Over the past two decades, the cybersecurity industry has been completely transformed. What was once seen as a somewhat niche field is now expected to reach a market valuation of $120 billion by the end of the year (according to research from Cybersecurity Ventures). And, that growth expected to further accelerate in the near future.
For organizations, cybersecurity’s evolution from a cottage industry to an economic behemoth has had huge implications on the procurement process. The influx of vendors offering various point solutions has complicated the purchasing process to the point where developing a coherent InfoSec strategy has become a Herculean task. Crunchbase lists nearly 3,000 security vendors in its ever-increasing database. In the midst of this complexity, is there any hope for the humble CISO trying to find balance amongst the chaos?
In order to answer this question, it’s important to take a broader look at a company’s security portfolio and examine some of the drivers behind their purchasing decisions. When it comes to evaluating a security portfolio, or determining what technologies need to be invested in, however, there is no standard methodology. Perhaps more importantly there is no agreed upon baseline to determine what constitutes effective security. The questions to answer first, then, becomes: ‘what exactly does good security look like?’ and ‘how can security teams determine whether or not their defenses are adequate’?
Assessing smart cybersecurity spending
There are various models that enterprises can use to assess the effects of their cybersecurity spending. Some of the usual approaches include:
- Benchmarking – Basing your investments on those of your peers.
- Compliance-driven – Investing in the technologies to adhere to industry-specific regulations.
- Metric-driven – Spending based on your IT departments key performance indicators (KPIs).
- Evidence-driven – Investing in solutions that resolve the issues you are regularly seeing in your environment.
Other informal methods, which are often seen in companies that have lower security maturity, include spending the minimum needed until the next security incident, or, conversely, spending freely, but not necessarily smartly, until the budget has been exhausted.
Former Forrester analyst Rick Holland coined the phrase “expense in depth” to describe the tendency of companies to spend on the latest and greatest technologies meant to complement existing security controls to try and achieve the largely unattainable goal of “defense in depth.” However, without an overall strategy in place, this approach often leads companies to overspend in some areas and underspend in others.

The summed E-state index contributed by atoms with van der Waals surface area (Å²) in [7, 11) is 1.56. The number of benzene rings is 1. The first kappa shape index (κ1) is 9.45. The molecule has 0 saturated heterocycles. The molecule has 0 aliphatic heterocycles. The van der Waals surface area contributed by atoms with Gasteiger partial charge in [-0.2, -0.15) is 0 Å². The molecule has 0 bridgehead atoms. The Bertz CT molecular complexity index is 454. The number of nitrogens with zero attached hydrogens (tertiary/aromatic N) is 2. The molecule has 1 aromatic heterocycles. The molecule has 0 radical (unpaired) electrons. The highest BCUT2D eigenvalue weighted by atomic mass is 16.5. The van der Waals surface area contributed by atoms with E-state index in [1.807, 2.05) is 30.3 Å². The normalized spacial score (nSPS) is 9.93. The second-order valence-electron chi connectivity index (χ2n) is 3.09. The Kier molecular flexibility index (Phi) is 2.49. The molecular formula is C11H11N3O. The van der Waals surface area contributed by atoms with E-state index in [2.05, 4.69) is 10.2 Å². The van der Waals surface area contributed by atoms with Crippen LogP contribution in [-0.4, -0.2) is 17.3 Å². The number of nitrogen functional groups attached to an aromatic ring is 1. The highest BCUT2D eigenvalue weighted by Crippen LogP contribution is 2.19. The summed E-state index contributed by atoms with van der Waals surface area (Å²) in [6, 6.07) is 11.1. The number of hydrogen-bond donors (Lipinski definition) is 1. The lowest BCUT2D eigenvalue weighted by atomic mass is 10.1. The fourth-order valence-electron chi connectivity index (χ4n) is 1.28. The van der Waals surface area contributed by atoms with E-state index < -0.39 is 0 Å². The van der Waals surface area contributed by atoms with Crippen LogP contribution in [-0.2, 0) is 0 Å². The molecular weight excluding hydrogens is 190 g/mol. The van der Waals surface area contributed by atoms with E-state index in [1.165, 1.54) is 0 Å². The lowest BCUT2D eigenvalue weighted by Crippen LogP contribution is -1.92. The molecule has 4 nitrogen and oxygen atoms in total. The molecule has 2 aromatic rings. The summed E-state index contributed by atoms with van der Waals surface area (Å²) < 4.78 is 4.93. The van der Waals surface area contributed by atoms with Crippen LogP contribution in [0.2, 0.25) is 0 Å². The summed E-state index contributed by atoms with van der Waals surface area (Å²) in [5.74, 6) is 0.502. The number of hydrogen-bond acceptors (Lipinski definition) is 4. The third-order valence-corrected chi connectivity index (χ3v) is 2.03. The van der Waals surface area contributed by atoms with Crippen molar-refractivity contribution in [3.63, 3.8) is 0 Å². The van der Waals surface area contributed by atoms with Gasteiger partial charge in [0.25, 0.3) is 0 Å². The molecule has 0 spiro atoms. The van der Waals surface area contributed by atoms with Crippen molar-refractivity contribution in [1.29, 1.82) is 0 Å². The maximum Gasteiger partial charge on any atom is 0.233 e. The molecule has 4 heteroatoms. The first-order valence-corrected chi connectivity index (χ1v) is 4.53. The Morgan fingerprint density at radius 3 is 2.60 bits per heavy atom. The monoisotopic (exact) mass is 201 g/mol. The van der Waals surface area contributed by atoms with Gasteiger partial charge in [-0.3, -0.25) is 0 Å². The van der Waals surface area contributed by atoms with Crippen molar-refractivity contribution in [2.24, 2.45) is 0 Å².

What can you do?
Back in 2013, 451 Research director Wendy Nather published research in which she interviewed dozens of CISOs and asked: “I’m a new CISO. It’s my first day on the job in an organization that has never done security before. What should I buy?”
The surprising result was that even the experts didn’t agree on the basics. Some mentioned as few as four different technologies while others recommended as many as thirty-one. Nearly everyone caveated their answers with “it depends.” Interestingly, the minimum baseline commonly matched up to PCI requirements, and included both firewalls and anti-virus.
The takeaway from both Nather’s and Holland’s research on the topic is that there is no consensus about what constitutes smart cybersecurity spending without defined goals and objectives. Before purchasing new tools, it’s essential that companies first identify the painpoints they are trying to alleviate, and determine which problems (if any) their current solutions are already able to address. If you find that your current portfolio is unable to meet all, or most, of your needs, this is an obvious sign that your security budget was probably not used wisely in the past.
Because of changing priorities, increased workloads, and legacy systems, enterprises are often poor at removing security products that are no longer needed. Many times, blinded by the promise of shiny new products, organizations quickly rush through the procurement process only to discover that some, or all, of the ‘new’ capabilities they’ve added were actually already available within the existing toolset. Rather than buying another tool to add to the mix, it’s better to trim and streamline the existing portfolio first. This not only improves performance, but results in better integration and communication, and ultimately reduces costs.
What should buyers look for?
For this reason, buyers should look for comprehensive security platforms that have a multitude of features. If their various capabilities are designed to work together, such solutions can often deliver a better return on investment than individual point products. While there may be no right or wrong when it comes to security product investment strategy, all companies should identify the risks that most impact their core business, then look for evidence that the solutions they are planning to deploy are likely to address those risks.
As the industry continues to grow, the methods that organizations use to account for and address redundancies in their systems will ultimately determine who succeeds, and who has their budget bled dry by unnecessary point solutions. For that reason, I urge you to drop the hoarder mentality, trim the fat in your IT department, and strive for unification above all else.